Société des Concerts du Conservatoire, conducted by Piero Coppola : Ma Mere I'Oyc (Mother Goose) (Ravel)—Pavane of the Sleeping Beauty; The Fairy Garden; Hop-o'-my-Thumb; Little Ugly, Empress of the Pagodas ; Dialogue between Beauty and the Beast
The London Symphony Orchestra, conducted by Albert Coates : Fire Bird Suite (Stravinsky)—Princess plays with the golden apples ; Danse Infernale
Russian composers, whose music makes up most of this programme, have always shown a fondness for fairy talcs, and nothing seems too fantastical (or them to write music about. A great many operas and most of the ballets they have composed are adapted from fairy talcs, often from the naivest of them. Rimsky-Korsakov's Snow Maiden, now in the repertory at Sadler's Wells Theatre, is but one of his many charming fairy-tale operas ; Stravinsky's Pctroushka is additional evidence of his sense of the fantastic ; one of Ravel's operas is about magic in a nursery : it would, therefore, be difficult to find three more typical members of the fairy group of composers.
Early Stages in German
MARIE Louise HILLER , D.Phil., assisted by RUDOLPH KOTTENHAHN
NEYSA FORSHAW (violin)
WILLIAM BuscH (pianoforte)
(Leader, Alfred Cave)
Conducted by H. Foster Clark
including Weather Forecast and;Bulletin for Farmers
The Foundations of English Music
Under the direction of Sir Richard Runciman Terry
Songs of Sundry Natures by William Byrd (1589)
Sung by The Wireless Singers with a consort of viols led by Rudolph Dolmetsch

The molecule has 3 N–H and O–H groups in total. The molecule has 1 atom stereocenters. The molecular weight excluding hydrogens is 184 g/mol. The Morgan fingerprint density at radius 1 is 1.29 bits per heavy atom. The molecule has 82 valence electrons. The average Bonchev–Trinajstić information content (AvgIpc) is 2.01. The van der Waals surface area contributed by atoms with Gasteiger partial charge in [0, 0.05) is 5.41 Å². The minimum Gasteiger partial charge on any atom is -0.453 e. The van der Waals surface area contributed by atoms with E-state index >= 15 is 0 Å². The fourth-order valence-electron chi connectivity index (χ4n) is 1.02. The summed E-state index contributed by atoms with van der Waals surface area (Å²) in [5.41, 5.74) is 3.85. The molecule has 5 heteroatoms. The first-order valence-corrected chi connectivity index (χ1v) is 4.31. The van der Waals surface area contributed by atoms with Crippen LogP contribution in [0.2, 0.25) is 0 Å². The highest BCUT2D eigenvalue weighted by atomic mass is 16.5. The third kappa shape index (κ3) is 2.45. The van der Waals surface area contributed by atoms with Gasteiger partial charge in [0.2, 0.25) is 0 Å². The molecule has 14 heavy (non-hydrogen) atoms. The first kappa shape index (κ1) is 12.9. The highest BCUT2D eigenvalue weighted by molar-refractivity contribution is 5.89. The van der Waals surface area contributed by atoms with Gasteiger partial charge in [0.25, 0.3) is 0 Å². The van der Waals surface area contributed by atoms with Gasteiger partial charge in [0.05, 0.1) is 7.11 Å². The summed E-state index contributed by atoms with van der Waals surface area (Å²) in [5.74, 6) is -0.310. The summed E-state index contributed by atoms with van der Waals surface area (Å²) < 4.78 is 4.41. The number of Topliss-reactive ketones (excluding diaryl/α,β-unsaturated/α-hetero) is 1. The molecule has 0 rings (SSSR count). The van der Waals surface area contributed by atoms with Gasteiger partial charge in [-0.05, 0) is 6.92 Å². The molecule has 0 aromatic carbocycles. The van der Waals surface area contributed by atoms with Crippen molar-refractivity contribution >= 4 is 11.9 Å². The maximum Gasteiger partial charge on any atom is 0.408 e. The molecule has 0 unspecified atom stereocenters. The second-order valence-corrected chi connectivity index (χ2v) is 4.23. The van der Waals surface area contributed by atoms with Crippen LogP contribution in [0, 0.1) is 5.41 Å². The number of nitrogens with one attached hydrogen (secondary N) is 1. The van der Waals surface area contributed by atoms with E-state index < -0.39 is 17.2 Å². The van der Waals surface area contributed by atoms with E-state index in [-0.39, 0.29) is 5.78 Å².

I. Carol: From Virgin's Womb
Chorus: Rejoice, Rejoice
2. Carol: An Earthly Tree
Chorus: Cast off all doubtful care
3. Dialogue between two shepherds
4. Christ rising again (first part)
Christ is risen again
Leader of musicians:
J. A. HOBSON : Under-consumption and its Remedies'
by ANTON TCHEKOV
Tchekov wrote Ivanov when he was only twenty-seven. But his manner of writing never changed. Nor did his outlook. It is a play about provincial Russians amongst whom he worked as a doctor. And, as both doctor and writer, he had no illusions about people. It is hard to dislike any of his characters, however wrong-headed in thought, or contemptible in action you may consider them.
Some people think of Tchekov as highbrow, or difficult. But if ever a writer wrote simply, honestly, lovingly and unpretentiously about people, he did. In this play Luov, the young doctor, observes that Ivanov behaves like a scoundrel; therefore he must be a scoundrel ! But Ivanov, in his more subtle way, is as honest as the doctor; he is also intelligent and charming, which the doctor is not. Tchekov writes of these people : ' I have tried not to falsify the truth ...or exaggerate .. they are typical Russians.' And yet, like Shakespeare's clowns, these typical Russians have a universal appeal.
Ivanov will be broadcast by London,
West and Scottish Regionals and Belfast tomorrow night.
including Weather Forecast, and Forecast for Shipping
A Musical Sequence
Produced and Conducted by STANFORD ROBINSON with THE WIRELESS MALE VOICE
CHORUS and THE B.B.C. THEATRE
(Leader, MONTAGUE BREARLEY)
Heights,' by Emily Brontë
Read by Mrs. VALLANCE
SYDNEY KYTE and his BAND
Relayed from The Piccadilly Hotel